The further you read in the R.A.D. manual, the more you start to feel that, deep down, the authors would prefer it if we didn’t try to protect ourselves at all—that they see that as their job, and they don’t want us interfering. They don’t want us protecting each other, either. Would you try to help someone if you saw them being assaulted? There are many excellent bystander intervention programs that teach people to do just that. The good folks at R.A.D., however, want you to think twice. “Often your safest means of assisting another would be to call for police assistance and obtain a good physical description of individuals, vehicles, direction of travel, etc.” the R.A.D. manual cautions. “Not knowing all of the circumstances, or the entire situation before interacting in confrontational matters could be a serious mistake.”

So unless you possess the All-Seeing Eye of Sauron, make no attempt to disrupt violence occurring right in front of you. Call the police, who are empowered by the state, and don’t want you questioning or challenging that power—not even by intervening when you see something wrong.

The further you read in the R.A.D. manual, the more you start to feel that the authors would prefer it if we didn’t try to protect ourselves at all—that they see that as their job, and they don’t want us interfering.

The R.A.D. manual does pay lip service to the concept of women’s autonomy. It offers its advice, we’re assured, “not as ‘parental sounding’ demands, but as considerations. Evaluate each strategy independently as to whether or not it may apply to you and your specific circumstances… The bottom line is; you are ultimately responsible for your safety, and reliance upon other people and/or objects for your personal safety may be a huge mistake.” Of course, the very next suggestion in the manual is the one about inviting your local police to come poke around your home, checking for inappropriate drapes and shrubs.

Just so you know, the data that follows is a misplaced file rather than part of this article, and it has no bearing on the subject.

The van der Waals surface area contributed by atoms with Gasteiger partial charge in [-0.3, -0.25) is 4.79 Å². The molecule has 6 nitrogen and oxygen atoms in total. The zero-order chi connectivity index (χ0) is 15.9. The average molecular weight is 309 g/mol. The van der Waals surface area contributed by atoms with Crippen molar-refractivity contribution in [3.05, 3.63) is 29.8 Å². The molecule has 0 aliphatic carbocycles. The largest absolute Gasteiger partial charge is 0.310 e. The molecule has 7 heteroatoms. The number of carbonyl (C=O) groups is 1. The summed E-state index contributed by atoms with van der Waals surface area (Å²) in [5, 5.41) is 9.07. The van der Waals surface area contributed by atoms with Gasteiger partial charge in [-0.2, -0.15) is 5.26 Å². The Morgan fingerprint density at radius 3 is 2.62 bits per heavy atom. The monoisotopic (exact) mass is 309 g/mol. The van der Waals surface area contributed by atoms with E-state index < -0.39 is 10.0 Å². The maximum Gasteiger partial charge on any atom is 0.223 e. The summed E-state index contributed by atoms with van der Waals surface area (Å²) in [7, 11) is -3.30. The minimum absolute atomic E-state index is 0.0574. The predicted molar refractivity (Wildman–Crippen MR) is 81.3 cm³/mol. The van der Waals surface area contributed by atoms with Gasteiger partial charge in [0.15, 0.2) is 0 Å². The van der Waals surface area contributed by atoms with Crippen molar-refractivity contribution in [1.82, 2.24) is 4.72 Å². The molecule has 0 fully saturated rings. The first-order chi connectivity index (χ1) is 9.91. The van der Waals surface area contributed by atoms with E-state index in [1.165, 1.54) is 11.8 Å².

The manual also occasionally acknowledges that a woman could be attacked by someone she knows: “Say goodnight at your car rather than at the front door… He should respect your caution; if he doesn’t, this may indicate future problems.” But then on the next page, the authors revert to form, urging readers to list a Post Office box on their personal checks instead of a home address.

The manual’s bipolar tone, and its 1991-2006 copyright period, lead me to suspect that someone has been making sporadic, heroic efforts to update this turkey. Unfortunately, I think those efforts are doomed. Fear and control are too thoroughly baked into the Rape Aggression Defense approach to be sifted out now. The very word “rape” appears 86 times in the text, and the R.A.D. logo, featuring a jazzy, diagonal “RAPE,” appears on every single page, sometimes more than once. In all I count 161 total iterations of the word “rape,” or 2.44 per page. Sure, it’s just a word, but if you wanted to empower your students, would you keep the worst-case scenario constantly before their eyes? I’ve never seen a textbook that included the word “fail” on every page.

So what is the R.A.D. Participant Manual really trying to teach? To me, it seems like R.A.D. exists to reinforce reliance on a system whose efficacy is—to put it very mildly—uneven.

Cops want to rescue people. That’s a noble instinct. Certainly we need to reduce the rate of sexual assault on college campuses and everywhere else. But given the (increasingly visible) tendency of police to abuse their power, it’s worth asking why Rape Aggression Defense, a cop-built and cop-taught system that admits it’s useless against the majority of sexual assaults, is the preferred—and often the only—sexual assault prevention offering on college campuses.

Maybe it’s time to replace R.A.D.-style authoritarianism with self-defense programs that empower all individuals, and promote community-based solutions to violence, instead of relying on a criminal justice system that is neither fair nor effective. Such programs work—and they work for everyone, regardless of wealth or ethnicity or gender identity.

Or we could keep hiding behind our drapes and placing all of our trust in cops. That’s worked out pretty well for colleges so far.

Susan Schorn is the author of Smile at Strangers, and Other Lessons in the Art of Living Fearlessly; she also writes the column Bitchslap for McSweeney’s Internet Tendency.

Illustration by Jim Cooke